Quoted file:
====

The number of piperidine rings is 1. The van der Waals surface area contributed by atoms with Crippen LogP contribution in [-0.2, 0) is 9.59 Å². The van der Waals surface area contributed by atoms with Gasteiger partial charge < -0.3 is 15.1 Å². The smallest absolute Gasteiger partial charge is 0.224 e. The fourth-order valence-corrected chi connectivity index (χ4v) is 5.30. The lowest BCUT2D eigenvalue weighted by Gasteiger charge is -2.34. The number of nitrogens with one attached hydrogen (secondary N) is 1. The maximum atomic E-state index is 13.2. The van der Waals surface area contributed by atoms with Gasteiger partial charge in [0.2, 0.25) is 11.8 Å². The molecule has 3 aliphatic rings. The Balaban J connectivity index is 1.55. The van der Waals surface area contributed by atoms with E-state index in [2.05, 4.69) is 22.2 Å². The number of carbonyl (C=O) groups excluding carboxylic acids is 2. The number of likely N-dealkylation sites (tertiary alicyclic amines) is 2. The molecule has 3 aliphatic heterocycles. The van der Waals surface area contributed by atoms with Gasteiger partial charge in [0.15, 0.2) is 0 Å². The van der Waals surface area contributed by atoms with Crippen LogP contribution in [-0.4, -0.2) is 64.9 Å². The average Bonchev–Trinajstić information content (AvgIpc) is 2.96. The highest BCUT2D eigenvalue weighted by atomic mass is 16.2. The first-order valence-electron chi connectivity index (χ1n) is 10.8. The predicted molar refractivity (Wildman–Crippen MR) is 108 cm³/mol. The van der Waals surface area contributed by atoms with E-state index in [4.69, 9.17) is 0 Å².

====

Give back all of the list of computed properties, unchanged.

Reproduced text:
The number of piperidine rings is 1. The van der Waals surface area contributed by atoms with Crippen LogP contribution in [-0.2, 0) is 9.59 Å². The van der Waals surface area contributed by atoms with Gasteiger partial charge < -0.3 is 15.1 Å². The smallest absolute Gasteiger partial charge is 0.224 e. The fourth-order valence-corrected chi connectivity index (χ4v) is 5.30. The lowest BCUT2D eigenvalue weighted by Gasteiger charge is -2.34. The number of nitrogens with one attached hydrogen (secondary N) is 1. The maximum atomic E-state index is 13.2. The van der Waals surface area contributed by atoms with Gasteiger partial charge in [0.2, 0.25) is 11.8 Å². The molecule has 3 aliphatic rings. The Balaban J connectivity index is 1.55. The van der Waals surface area contributed by atoms with E-state index in [2.05, 4.69) is 22.2 Å². The number of carbonyl (C=O) groups excluding carboxylic acids is 2. The number of likely N-dealkylation sites (tertiary alicyclic amines) is 2. The molecule has 3 aliphatic heterocycles. The van der Waals surface area contributed by atoms with Gasteiger partial charge in [0.15, 0.2) is 0 Å². The van der Waals surface area contributed by atoms with Crippen LogP contribution in [-0.4, -0.2) is 64.9 Å². The average Bonchev–Trinajstić information content (AvgIpc) is 2.96. The highest BCUT2D eigenvalue weighted by atomic mass is 16.2. The first-order valence-electron chi connectivity index (χ1n) is 10.8. The predicted molar refractivity (Wildman–Crippen MR) is 108 cm³/mol. The van der Waals surface area contributed by atoms with E-state index in [4.69, 9.17) is 0 Å².